Midmar church building

Midmar Church was built in 1787. It is a typical country kirk; a plain, rectangular building made of grey granite. It was built to replace ‘Midmar Old Kirk’ which is the ruin that you can see down on the main B9119 road. It was designed by John Midleton of Shiels in 1786. As you walk around the church, look out for the decorative pointing on the outside walls where small stone chips have been inserted into the cement; termed ‘cherry-cocked’.

The Rev Dr John Ogilvie was Minister when the new Church was built and served Midmar for 53 years. He was a friend of, and very much admired by James Boswell.

In 1755, the first census of the Parish was taken by Dr Webster, showing a population of 979 (this was five years before Dr Ogilvie started his long ministry). In 1792 following another census, the population had fallen to 945, 34 fewer during a period of 37 years. At that time there were 35 farmers, some blacksmiths, carpenters, tailors, shoemakers and a few shopkeepers, together with general workmen. Women were employed to knit stockings for two shillings a week. The population of Midmar in 1801 was 803, in 1951 it was 1166, in 1901 it was 1000, then fell rapidly and at the 1961 census there were only 532.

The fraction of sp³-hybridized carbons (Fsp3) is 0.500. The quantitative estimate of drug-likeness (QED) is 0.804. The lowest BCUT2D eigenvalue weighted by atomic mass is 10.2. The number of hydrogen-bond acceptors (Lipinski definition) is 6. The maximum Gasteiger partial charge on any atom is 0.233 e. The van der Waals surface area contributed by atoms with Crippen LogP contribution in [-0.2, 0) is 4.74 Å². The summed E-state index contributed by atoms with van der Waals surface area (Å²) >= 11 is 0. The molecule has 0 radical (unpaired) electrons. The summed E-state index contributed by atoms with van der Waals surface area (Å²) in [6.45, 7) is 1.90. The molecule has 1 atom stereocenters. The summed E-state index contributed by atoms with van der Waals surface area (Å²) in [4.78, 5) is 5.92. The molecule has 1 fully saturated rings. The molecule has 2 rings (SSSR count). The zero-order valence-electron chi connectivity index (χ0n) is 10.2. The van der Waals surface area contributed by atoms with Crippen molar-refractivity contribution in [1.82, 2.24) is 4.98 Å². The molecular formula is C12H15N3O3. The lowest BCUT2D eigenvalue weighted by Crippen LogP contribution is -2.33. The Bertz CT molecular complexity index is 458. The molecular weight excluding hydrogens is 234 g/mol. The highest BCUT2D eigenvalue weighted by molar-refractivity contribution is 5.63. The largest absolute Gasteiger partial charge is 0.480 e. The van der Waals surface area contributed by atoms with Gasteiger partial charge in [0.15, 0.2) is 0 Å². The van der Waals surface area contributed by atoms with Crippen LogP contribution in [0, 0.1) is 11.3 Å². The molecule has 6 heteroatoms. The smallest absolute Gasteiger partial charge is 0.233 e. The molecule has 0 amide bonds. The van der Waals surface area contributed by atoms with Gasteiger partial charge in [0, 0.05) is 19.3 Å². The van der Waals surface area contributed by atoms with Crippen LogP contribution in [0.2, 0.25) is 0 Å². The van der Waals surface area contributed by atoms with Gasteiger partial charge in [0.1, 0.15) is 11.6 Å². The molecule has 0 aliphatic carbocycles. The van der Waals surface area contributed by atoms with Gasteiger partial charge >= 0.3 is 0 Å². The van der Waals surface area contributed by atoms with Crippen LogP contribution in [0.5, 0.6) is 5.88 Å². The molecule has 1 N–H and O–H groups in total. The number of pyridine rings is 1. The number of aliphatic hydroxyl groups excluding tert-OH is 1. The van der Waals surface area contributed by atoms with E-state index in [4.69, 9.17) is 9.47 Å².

During Rev Edward Lumsden's ministry, extensive alterations were made to the church building. In particular, the entrance porch, three gallery lancets and a roundel above were added. The church was closed for several months from September 1884 to allow the work to be done, worship meantime taking place at the school. The side walls and gable end of the main entrance were extended and the vestry was enlarged. The seating area, balcony and pulpit were renewed.

Rev Johnson Oliphant was ordained in 1904 and served until 1908 and during this time paraffin lights inside and outside the church were installed and provided by Mr James L. Milne of the Comers Shop.​

Rev Francis McHardy was ordained in 1908 and he was responsible for the installation of the organ and in 1914 the extension of the cemetery around the N, E, and S, sides of the church.  

Midmar Parish Kirk 1787

'Predecessor at foot of brae dedicated to St Nidan. Archetypal country kirk, a plain Improvement-period rectangle in coursed squared, cherry-cocked rubble, with five generous round-headed windows in south wall.

Calm tree-girt kirkyard contains fine recumbent stone circle with canine-like pair of stones flanking the recumbent.

West end rebuilt with three lancets and porch, and interior recast, 1885; other additions, 1942'.

Taken from "Aberdeenshire: Donside and Strathbogie - An Illustrated Architectural Guide", by Ian Shepherd, 2006. Published by the Rutland Press http://www.rias.org.uk